Difference between revisions of "2008 AIME II Problems/Problem 8"
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== Solution == | == Solution == | ||
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+ | ===Solution 1=== | ||
By the [[trigonometric identity|product-to-sum identities]], we have that <math>2\cos a \sin b = \sin (a+b) - \sin (a-b)</math>. Therefore, this reduces to a [[telescope|telescoping series]]: | By the [[trigonometric identity|product-to-sum identities]], we have that <math>2\cos a \sin b = \sin (a+b) - \sin (a-b)</math>. Therefore, this reduces to a [[telescope|telescoping series]]: | ||
<cmath>\begin{align*} | <cmath>\begin{align*} | ||
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Thus, we need <math>\sin \left(\frac{n(n+1)\pi}{2008}\right)</math> to be an integer; this can be only <math>\{-1,0,1\}</math>, which occur when <math>2 \cdot \frac{n(n+1)}{2008}</math> is an integer. Thus <math>1004 = 2^2 \cdot 251 | n(n+1) \Longrightarrow 251 | n, n+1</math>. It easily follows that <math>n = \boxed{251}</math> is the smallest such integer. | Thus, we need <math>\sin \left(\frac{n(n+1)\pi}{2008}\right)</math> to be an integer; this can be only <math>\{-1,0,1\}</math>, which occur when <math>2 \cdot \frac{n(n+1)}{2008}</math> is an integer. Thus <math>1004 = 2^2 \cdot 251 | n(n+1) \Longrightarrow 251 | n, n+1</math>. It easily follows that <math>n = \boxed{251}</math> is the smallest such integer. | ||
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+ | ===Solution 2=== | ||
+ | We proceed with complex trigonometry. We know that for all <math>\theta</math>, we have <math>\cos \theta = \dfrac{1}{2} \left( z + \dfrac{1}{z} \right)</math> and <math>\sin \theta = \dfrac{1}{2i} \left( z - \dfrac{1}{z} \right)</math> for some complex number <math>z</math>. Similarly, we have <math>\cos n \theta = \dfrac{1}{2} \left( z^n + \dfrac{1}{z^n} \right)</math> and <math>\sin n \theta = \dfrac{1}{2i} \left(z^n - \dfrac{1}{z^n} \right)</math>. Thus, we have <math>\cos n^2 a \sin n a = \dfrac{1}{4i} \left( z^{n^2} + \dfrac{1}{z^{n^2}} \right) \left( z^{n} - \dfrac{1}{z^n} \right)</math> | ||
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+ | <math>= \dfrac{1}{4i} \left( z^{n^2 + n} - \dfrac{1}{z^{n^2 + n}} - z^{n^2 - n} + \dfrac{1}{z^{n^2 - n}} \right)</math> | ||
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+ | <math>= \dfrac{1}{2} \left( \dfrac{1}{2i} \left(z^{n^2 + n} - \dfrac{1}{z^{n^2 + n}} \right) - \dfrac{1}{2i} \left(z^{n^2 - n} - \dfrac{1}{z^{n^2 - n}} \right) \right)</math> | ||
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+ | <math>= \dfrac{1}{2} \left( \sin ((n^2 + n)a) - \sin ((n^2 - n)a) \right)</math> | ||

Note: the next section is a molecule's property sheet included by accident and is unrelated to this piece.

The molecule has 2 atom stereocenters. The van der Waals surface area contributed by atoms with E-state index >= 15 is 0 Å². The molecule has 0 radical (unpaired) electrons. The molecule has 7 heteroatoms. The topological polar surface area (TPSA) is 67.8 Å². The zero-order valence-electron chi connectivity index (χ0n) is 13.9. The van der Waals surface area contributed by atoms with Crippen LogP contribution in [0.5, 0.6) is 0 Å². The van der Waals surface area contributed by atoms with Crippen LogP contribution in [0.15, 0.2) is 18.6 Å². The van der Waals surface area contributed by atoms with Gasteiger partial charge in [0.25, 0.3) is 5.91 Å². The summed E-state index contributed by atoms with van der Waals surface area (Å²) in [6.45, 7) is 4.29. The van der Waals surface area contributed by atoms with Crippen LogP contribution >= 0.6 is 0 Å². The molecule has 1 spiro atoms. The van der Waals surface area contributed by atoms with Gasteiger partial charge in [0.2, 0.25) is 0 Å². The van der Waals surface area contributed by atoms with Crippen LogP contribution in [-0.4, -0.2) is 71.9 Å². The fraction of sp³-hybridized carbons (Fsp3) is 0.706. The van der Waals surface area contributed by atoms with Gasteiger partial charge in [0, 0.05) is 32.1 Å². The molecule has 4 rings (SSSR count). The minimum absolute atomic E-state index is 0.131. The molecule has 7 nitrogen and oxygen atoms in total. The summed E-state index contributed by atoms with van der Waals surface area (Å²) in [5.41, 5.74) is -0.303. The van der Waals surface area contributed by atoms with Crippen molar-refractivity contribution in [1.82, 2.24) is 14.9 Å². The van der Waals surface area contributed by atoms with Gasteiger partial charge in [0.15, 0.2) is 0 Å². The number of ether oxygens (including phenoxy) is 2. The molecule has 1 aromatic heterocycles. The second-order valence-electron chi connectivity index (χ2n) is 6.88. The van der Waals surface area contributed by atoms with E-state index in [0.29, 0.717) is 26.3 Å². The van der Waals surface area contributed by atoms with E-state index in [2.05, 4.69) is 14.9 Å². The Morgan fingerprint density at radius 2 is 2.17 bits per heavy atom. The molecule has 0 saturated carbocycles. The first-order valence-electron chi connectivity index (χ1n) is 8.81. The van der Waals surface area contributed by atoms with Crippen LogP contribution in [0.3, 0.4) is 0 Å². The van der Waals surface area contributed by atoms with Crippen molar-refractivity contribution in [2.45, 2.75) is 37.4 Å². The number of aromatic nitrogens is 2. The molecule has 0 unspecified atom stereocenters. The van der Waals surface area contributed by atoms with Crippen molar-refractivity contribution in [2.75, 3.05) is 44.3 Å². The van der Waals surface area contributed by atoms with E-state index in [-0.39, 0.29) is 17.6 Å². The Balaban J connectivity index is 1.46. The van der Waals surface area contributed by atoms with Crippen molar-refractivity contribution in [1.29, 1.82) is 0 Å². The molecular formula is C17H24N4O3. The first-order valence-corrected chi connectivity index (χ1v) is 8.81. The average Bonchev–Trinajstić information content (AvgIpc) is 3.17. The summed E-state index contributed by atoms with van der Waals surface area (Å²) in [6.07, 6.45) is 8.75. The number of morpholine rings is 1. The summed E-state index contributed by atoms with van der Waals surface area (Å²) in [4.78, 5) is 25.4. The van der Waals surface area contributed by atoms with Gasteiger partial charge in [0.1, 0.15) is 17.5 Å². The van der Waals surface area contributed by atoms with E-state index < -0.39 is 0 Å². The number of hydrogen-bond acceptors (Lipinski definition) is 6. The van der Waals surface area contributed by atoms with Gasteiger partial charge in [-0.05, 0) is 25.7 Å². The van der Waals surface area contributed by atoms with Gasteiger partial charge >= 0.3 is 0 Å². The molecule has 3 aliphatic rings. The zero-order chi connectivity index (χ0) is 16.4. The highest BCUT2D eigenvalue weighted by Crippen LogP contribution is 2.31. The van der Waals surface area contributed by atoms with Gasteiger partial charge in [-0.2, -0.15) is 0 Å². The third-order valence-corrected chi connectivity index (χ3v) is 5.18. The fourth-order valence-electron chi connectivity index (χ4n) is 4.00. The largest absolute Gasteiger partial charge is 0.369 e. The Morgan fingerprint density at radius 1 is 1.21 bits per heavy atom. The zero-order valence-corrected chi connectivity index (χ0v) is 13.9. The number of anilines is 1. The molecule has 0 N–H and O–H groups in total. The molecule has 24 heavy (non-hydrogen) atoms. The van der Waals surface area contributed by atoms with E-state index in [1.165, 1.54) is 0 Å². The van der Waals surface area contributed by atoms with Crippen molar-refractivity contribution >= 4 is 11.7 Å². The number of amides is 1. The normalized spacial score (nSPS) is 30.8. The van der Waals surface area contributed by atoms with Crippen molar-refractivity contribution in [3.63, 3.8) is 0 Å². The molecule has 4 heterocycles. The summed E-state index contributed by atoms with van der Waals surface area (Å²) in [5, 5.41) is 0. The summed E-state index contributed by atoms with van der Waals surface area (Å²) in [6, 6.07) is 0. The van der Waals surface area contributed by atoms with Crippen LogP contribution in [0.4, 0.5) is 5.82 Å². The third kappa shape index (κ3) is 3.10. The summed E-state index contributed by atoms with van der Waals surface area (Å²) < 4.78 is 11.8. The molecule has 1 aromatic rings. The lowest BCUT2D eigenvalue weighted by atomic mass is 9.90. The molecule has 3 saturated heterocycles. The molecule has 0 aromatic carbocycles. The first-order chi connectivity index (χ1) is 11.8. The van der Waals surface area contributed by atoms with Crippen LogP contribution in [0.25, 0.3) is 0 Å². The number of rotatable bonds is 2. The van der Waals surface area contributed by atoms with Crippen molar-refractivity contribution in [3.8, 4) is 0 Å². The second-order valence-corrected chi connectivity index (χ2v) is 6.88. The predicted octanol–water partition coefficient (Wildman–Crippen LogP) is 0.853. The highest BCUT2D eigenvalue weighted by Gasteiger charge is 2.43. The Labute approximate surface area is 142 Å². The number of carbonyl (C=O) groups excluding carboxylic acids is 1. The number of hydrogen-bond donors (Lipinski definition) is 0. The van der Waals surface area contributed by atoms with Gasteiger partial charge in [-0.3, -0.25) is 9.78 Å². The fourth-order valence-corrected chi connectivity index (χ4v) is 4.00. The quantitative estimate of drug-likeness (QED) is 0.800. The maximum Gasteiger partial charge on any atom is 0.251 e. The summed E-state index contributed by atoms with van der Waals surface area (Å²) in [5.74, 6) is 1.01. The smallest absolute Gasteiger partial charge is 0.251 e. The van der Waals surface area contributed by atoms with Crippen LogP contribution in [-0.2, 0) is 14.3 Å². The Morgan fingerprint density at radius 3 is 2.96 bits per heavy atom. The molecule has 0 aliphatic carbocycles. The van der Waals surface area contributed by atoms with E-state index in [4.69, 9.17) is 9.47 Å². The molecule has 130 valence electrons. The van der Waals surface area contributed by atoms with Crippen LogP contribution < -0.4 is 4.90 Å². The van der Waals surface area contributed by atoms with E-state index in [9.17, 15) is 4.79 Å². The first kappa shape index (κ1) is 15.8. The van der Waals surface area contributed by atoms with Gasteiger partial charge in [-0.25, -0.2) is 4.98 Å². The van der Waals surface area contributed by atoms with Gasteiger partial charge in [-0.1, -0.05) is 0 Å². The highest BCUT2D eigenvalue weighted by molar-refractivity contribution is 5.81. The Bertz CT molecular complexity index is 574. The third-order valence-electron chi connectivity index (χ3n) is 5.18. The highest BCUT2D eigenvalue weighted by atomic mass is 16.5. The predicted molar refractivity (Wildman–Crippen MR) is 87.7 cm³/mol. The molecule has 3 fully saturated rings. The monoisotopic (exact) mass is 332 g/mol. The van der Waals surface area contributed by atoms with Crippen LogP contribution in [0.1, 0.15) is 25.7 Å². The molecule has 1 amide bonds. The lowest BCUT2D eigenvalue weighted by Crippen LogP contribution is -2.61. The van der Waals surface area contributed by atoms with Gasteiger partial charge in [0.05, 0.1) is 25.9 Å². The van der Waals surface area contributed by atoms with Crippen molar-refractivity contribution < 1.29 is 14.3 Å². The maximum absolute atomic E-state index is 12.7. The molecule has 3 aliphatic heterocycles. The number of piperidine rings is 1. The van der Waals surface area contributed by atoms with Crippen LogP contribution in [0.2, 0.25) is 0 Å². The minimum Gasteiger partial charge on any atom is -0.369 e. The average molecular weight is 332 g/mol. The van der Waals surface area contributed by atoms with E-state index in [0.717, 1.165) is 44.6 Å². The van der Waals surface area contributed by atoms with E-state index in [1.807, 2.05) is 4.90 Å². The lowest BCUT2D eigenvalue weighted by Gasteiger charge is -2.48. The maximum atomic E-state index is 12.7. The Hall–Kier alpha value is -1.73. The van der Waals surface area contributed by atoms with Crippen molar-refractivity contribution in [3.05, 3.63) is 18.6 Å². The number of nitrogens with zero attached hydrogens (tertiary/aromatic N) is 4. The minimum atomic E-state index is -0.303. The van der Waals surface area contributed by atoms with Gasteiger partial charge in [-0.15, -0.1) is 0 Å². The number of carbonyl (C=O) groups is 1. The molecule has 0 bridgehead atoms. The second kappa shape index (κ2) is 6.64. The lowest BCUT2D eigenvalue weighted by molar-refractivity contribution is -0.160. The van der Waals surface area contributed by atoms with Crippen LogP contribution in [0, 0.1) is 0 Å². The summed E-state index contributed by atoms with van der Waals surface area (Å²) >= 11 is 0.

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+ | <math>= \dfrac{1}{2} \left( \sin(((n+1)^2 - (n+1))a) - \sin((n^2 - n)a) \right)</math> | ||
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+ | which clearly telescopes! Since the <math>2</math> outside the brackets cancels with the <math>\dfrac{1}{2}</math> inside, we see that the sum up to <math>n</math> terms is | ||
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+ | <math>\sin ((2^2 - 2)a) - \sin ((1^2 - 1)a) + \sin ((3^3 - 3)a) - \sin ((2^2 - 2)a) \cdots + \sin (((n+1)^2 - (n+1))a) - \sin ((n^2 - n)a)</math> | ||
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+ | <math>= \sin (((n+1)^2 - (n+1))a) - \sin(0)</math> | ||
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+ | <math>= \sin ((n^2 + n)a) - 0</math> | ||
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+ | <math>= \sin \left( \dfrac{n(n+1) \pi}{2008} \right)</math>. | ||
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+ | This expression takes on an integer value iff <math>\dfrac{2n(n+1)}{2008} = \dfrac{n(n+1)}{1004}</math> is an integer; that is, <math>1004 \mid n(n+1)</math>. Clearly, <math>1004 = 2^2 \cdot 251</math>, implying that <math>251 \mid n(n+1)</math>. Since we want the smallest possible value of <math>n</math>, we see that we must have <math>{n,n+1} = 251</math>. If <math>n+1 = 251 \rightarrow n=250</math>, then we have <math>n(n+1) = 250(251)</math>, which is clearly not divisible by <math>1004</math>. However, if <math>n = 251</math>, then <math>1004 \mid n(n+1)</math>, so our answer is <math>\boxed{251}</math>. | ||
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+ | It should be noted that the product-to-sum rules follow directly from complex trigonometry, so this solution is essentially equivalent to the solution above. | ||
== See also == | == See also == |
Latest revision as of 19:35, 10 January 2016
Problem
Let . Find the smallest positive integer such that is an integer.
Solution
Solution 1
By the product-to-sum identities, we have that . Therefore, this reduces to a telescoping series:
Thus, we need to be an integer; this can be only , which occur when is an integer. Thus . It easily follows that is the smallest such integer.
Solution 2
We proceed with complex trigonometry. We know that for all , we have and for some complex number . Similarly, we have and . Thus, we have
which clearly telescopes! Since the outside the brackets cancels with the inside, we see that the sum up to terms is
.
This expression takes on an integer value iff is an integer; that is, . Clearly, , implying that . Since we want the smallest possible value of , we see that we must have . If , then we have , which is clearly not divisible by . However, if , then , so our answer is .
It should be noted that the product-to-sum rules follow directly from complex trigonometry, so this solution is essentially equivalent to the solution above.
See also
2008 AIME II (Problems • Answer Key • Resources) | ||
Preceded by Problem 7 |
Followed by Problem 9 | |
1 • 2 • 3 • 4 • 5 • 6 • 7 • 8 • 9 • 10 • 11 • 12 • 13 • 14 • 15 | ||
All AIME Problems and Solutions |
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